Despite all of the current technology at mankind’s fingertips, the early universe still remains much of a mystery. What shape were the galaxies and early star formations? We have no idea. Using a desert-based telescope in Western Australia, a team of experts have now set out to try and solve these burning questions through analyzing radio waves.
They are hoping to find the so-far elusive remnants of radio signals given off by the hydrogen atoms from what is known as the Epoch of Reionization. Sounds serious. It could be. The so-called epoch refers to a period in time when the first luminous sources like stars first came into existence around the universe.
In a study published in the Oxford Press Monthly Notices of the Royal Astronomical Society journal, the group led by astronomer Dr Benjamin McKinley have detailed plans to pinpoint faint early universe radio waves on the moon.
“If we can detect this radio signal, it will tell us whether our theories about the evolution of the universe are correct,” Dr McKinley explained in a press statement.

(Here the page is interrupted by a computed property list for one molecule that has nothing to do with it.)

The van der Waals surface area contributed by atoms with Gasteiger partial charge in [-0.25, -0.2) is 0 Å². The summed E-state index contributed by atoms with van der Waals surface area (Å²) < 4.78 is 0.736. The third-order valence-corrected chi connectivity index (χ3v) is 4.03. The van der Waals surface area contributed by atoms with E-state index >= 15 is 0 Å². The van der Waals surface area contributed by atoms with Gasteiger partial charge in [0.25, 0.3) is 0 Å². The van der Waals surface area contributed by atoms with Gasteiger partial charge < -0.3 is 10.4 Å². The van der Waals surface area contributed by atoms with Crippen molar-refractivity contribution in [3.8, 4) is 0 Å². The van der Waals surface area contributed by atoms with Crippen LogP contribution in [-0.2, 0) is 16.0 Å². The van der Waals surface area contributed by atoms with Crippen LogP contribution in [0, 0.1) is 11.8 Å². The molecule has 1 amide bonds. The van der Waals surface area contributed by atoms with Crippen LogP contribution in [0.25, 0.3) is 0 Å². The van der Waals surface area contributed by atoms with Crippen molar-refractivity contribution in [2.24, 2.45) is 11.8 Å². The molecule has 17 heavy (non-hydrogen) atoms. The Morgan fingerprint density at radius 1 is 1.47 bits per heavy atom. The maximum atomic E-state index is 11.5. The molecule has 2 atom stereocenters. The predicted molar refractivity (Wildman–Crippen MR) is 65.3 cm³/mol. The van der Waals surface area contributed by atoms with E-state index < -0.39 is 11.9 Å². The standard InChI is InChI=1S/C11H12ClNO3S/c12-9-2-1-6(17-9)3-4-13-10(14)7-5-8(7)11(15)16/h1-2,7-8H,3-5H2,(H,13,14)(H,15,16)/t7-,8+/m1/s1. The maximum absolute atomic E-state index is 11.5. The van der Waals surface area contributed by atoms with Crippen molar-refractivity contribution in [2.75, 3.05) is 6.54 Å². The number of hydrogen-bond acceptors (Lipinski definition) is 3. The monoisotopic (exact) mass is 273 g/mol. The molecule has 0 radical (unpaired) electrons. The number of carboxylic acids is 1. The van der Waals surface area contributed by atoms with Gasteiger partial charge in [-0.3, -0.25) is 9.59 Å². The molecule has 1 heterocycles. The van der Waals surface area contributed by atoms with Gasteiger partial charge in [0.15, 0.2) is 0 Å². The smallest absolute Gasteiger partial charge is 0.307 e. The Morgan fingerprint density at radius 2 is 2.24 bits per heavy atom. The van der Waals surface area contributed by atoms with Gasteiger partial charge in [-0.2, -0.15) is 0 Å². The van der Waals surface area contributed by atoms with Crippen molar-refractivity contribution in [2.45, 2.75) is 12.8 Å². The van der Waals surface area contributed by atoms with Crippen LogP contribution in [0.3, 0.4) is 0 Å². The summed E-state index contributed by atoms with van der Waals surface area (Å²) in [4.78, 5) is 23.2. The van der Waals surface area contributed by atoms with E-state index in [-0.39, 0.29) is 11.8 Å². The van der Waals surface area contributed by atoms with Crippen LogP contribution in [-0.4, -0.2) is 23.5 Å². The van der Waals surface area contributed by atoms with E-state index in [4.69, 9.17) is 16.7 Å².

“Before there were stars and galaxies, the universe was pretty much just hydrogen, floating around in space,” he added.“Since there are no sources of the optical light visible to our eyes, this early stage of the universe is known as the ‘cosmic dark ages.’”
However, while finding radio-wave signals on the moon may sound simple – it’s really not – there are many problems with such a task. Namely, there are multiple inference factors to take into account, such as earthshine as well as frequencies from outside man-made instruments.
That’s why Dr McKinley and the International Centre for Radio Astronomy Research are hoping Australia’s Murchison Widefield Array telescope can come good and help them basically sort the cosmic origin signals from the radio-wave chaff.
So far, the researchers have created a technique to “mitigate earthshine.”
“Our initial results using the lunar occultation technique are promising. We are beginning to understand the errors and spectral features present in our data and will continue to refine our techniques,” the study concluded.